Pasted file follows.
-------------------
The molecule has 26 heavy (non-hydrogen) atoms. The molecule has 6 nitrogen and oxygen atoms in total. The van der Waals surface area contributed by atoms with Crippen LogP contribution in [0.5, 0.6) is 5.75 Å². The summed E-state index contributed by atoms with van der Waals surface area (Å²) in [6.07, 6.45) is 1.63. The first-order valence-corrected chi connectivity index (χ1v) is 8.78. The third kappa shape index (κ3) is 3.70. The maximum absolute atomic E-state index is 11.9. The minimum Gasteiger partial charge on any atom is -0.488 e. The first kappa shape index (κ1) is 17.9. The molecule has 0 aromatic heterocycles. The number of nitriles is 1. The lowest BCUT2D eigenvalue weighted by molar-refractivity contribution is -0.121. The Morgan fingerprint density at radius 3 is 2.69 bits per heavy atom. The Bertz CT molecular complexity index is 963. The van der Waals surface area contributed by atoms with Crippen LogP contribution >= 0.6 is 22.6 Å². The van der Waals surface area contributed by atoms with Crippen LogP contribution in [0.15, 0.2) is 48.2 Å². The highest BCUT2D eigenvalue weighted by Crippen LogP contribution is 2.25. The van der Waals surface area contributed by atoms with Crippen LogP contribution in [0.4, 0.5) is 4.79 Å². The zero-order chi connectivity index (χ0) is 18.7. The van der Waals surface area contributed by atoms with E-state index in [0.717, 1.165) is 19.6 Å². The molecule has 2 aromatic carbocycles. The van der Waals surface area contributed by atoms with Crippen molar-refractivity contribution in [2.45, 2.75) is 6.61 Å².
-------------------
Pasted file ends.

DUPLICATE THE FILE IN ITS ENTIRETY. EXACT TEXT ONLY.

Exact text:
The molecule has 26 heavy (non-hydrogen) atoms. The molecule has 6 nitrogen and oxygen atoms in total. The van der Waals surface area contributed by atoms with Crippen LogP contribution in [0.5, 0.6) is 5.75 Å². The summed E-state index contributed by atoms with van der Waals surface area (Å²) in [6.07, 6.45) is 1.63. The first-order valence-corrected chi connectivity index (χ1v) is 8.78. The third kappa shape index (κ3) is 3.70. The maximum absolute atomic E-state index is 11.9. The minimum Gasteiger partial charge on any atom is -0.488 e. The first kappa shape index (κ1) is 17.9. The molecule has 0 aromatic heterocycles. The number of nitriles is 1. The lowest BCUT2D eigenvalue weighted by molar-refractivity contribution is -0.121. The Morgan fingerprint density at radius 3 is 2.69 bits per heavy atom. The Bertz CT molecular complexity index is 963. The van der Waals surface area contributed by atoms with Crippen LogP contribution >= 0.6 is 22.6 Å². The van der Waals surface area contributed by atoms with Crippen LogP contribution in [0.15, 0.2) is 48.2 Å². The highest BCUT2D eigenvalue weighted by Crippen LogP contribution is 2.25. The van der Waals surface area contributed by atoms with Crippen LogP contribution in [0.4, 0.5) is 4.79 Å². The zero-order chi connectivity index (χ0) is 18.7. The van der Waals surface area contributed by atoms with E-state index in [0.717, 1.165) is 19.6 Å². The molecule has 2 aromatic carbocycles. The van der Waals surface area contributed by atoms with Crippen molar-refractivity contribution in [2.45, 2.75) is 6.61 Å².